Double Star of the Month - March 2010

In this series of short articles, a double star in both the northern and southern hemispheres will be highlighted for observation with small telescopes, with new objects being selected for each month.

The subjects of this month's column have several things in common. Both are binaries with unequal components, both contain F stars and in each case both contain a variable component according to the 1989 paper by Baize and Petit.

sigma2 UMa = STF1306 (091023.53 +670803.3) lies in NW UMa not far from the galaxies M81 and M82. The apparent orbit of this 1140 year system shows that at closest approach the stars were about 1"1 apart in PA 153 degrees as happened in 1912. With the magnitudes of 4.87 and 8.85 this would have been a difficult object. Since then the pair has continued to widen and the current position is 350 degrees and 4.15 arc sec. Widest separation occurs around 2520 when the pair are 11.3 arc sec apart. Suspicion of variability of B was voiced by Webb who noted that both Sadler and Dembowski had recorded this, the latter giving the range of B as 8.0 to 10.0. Smyth gives colours of flushed white and sapphire blue whilst Webb noted greenish and orange. The distance to this system is 66 light years.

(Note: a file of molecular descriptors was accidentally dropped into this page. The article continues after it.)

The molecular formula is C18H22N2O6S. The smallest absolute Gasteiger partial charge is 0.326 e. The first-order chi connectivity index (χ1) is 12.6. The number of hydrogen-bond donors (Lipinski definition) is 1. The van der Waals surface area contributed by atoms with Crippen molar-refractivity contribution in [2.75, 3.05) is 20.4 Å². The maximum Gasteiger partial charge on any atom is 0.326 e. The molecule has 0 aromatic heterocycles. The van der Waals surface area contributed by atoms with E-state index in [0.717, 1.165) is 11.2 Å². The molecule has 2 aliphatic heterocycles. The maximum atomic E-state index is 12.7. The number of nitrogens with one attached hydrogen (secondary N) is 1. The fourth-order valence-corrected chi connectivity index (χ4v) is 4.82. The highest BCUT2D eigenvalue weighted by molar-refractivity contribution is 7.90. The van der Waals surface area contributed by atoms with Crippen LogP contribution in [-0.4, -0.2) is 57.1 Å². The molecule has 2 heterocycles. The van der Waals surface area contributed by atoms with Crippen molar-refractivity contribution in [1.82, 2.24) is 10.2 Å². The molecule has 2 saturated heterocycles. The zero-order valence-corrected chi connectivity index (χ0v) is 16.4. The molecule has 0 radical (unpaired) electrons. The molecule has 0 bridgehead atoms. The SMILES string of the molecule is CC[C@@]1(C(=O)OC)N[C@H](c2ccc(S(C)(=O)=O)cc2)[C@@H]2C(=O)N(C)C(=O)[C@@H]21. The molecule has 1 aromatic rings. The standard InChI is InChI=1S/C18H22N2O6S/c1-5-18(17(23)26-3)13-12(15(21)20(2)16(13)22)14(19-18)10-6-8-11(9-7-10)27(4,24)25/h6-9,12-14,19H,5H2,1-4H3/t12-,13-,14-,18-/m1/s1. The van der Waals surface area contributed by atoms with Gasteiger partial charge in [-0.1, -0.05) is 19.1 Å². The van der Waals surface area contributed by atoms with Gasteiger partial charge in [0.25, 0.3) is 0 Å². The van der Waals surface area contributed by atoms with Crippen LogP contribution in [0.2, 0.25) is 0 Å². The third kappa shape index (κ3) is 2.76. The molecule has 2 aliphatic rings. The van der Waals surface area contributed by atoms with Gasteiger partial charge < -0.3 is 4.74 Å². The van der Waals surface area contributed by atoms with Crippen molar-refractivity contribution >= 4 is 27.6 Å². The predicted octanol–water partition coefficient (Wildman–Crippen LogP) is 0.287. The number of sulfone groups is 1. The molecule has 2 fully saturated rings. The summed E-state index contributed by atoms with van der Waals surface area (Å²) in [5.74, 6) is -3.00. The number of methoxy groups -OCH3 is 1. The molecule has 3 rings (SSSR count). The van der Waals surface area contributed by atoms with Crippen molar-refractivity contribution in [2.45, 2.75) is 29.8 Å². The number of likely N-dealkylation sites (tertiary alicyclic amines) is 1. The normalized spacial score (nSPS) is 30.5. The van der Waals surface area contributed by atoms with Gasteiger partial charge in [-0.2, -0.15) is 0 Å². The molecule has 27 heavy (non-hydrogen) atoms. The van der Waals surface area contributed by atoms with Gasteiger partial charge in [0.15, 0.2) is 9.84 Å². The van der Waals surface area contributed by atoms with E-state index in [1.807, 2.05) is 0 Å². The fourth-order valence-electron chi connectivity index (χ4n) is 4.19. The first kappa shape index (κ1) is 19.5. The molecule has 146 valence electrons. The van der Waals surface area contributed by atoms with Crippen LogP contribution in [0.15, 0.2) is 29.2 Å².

psi Velorum = Copeland 1 (093041.97 -402800.2) lies on the Vela/ Antlia border. A close and occasionally very difficult binary of short (33.95 years) period it escaped the attention of John Herschel (it was only 0".3 in 1835/6) and was discovered by Ralph Copeland, later Astronomer Royal for Scotland, in the early1880s whilst separated by 1". One of the brightest systems in the sky, with components of magnitudes 3.91 and 5.12, psi is now widening and offers a

chance, in the next few years, for those with small to medium apertures to see it divided. The ephemeris is as follows:

  • 2010.0 101.3 0.85
  • 2012.0 110.1 1.00
  • 2014.0 117.0 1.08
  • 2016.0 123.2 1.11
  • 2018.0 129.4 1.08

The stars are both subgiants of spectral type F0 and F3 respectively and the distance to this system is 61 light years.

Bob Argyle - Double Star Section Director